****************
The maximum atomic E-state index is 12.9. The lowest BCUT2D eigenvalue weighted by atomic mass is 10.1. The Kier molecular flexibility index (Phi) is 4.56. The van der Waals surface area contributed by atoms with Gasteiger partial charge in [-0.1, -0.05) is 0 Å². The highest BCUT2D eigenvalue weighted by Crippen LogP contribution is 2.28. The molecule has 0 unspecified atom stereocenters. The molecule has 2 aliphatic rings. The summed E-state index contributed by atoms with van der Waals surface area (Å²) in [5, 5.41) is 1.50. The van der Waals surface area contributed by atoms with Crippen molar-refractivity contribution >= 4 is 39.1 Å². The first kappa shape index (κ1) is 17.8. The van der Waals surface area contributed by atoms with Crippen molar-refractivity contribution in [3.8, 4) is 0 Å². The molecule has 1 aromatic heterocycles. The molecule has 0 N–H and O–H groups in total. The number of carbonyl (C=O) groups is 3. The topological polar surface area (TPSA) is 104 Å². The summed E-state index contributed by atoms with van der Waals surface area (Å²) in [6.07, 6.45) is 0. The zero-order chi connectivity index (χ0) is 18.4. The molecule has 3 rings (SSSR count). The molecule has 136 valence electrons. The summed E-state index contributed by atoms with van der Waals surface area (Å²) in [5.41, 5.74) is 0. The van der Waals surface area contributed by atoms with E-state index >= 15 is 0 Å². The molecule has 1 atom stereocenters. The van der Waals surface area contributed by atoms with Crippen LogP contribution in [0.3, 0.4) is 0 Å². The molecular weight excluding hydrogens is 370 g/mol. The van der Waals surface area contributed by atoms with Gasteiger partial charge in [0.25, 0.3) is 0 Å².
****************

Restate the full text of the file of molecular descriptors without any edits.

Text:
The maximum atomic E-state index is 12.9. The lowest BCUT2D eigenvalue weighted by atomic mass is 10.1. The Kier molecular flexibility index (Phi) is 4.56. The van der Waals surface area contributed by atoms with Gasteiger partial charge in [-0.1, -0.05) is 0 Å². The highest BCUT2D eigenvalue weighted by Crippen LogP contribution is 2.28. The molecule has 0 unspecified atom stereocenters. The molecule has 2 aliphatic rings. The summed E-state index contributed by atoms with van der Waals surface area (Å²) in [5, 5.41) is 1.50. The van der Waals surface area contributed by atoms with Crippen molar-refractivity contribution >= 4 is 39.1 Å². The first kappa shape index (κ1) is 17.8. The van der Waals surface area contributed by atoms with Crippen molar-refractivity contribution in [3.8, 4) is 0 Å². The molecule has 1 aromatic heterocycles. The molecule has 0 N–H and O–H groups in total. The number of carbonyl (C=O) groups is 3. The topological polar surface area (TPSA) is 104 Å². The summed E-state index contributed by atoms with van der Waals surface area (Å²) in [6.07, 6.45) is 0. The zero-order chi connectivity index (χ0) is 18.4. The molecule has 3 rings (SSSR count). The molecule has 136 valence electrons. The summed E-state index contributed by atoms with van der Waals surface area (Å²) in [5.41, 5.74) is 0. The van der Waals surface area contributed by atoms with E-state index >= 15 is 0 Å². The molecule has 1 atom stereocenters. The van der Waals surface area contributed by atoms with Crippen LogP contribution in [0.3, 0.4) is 0 Å². The molecular weight excluding hydrogens is 370 g/mol. The van der Waals surface area contributed by atoms with Gasteiger partial charge in [0.25, 0.3) is 0 Å².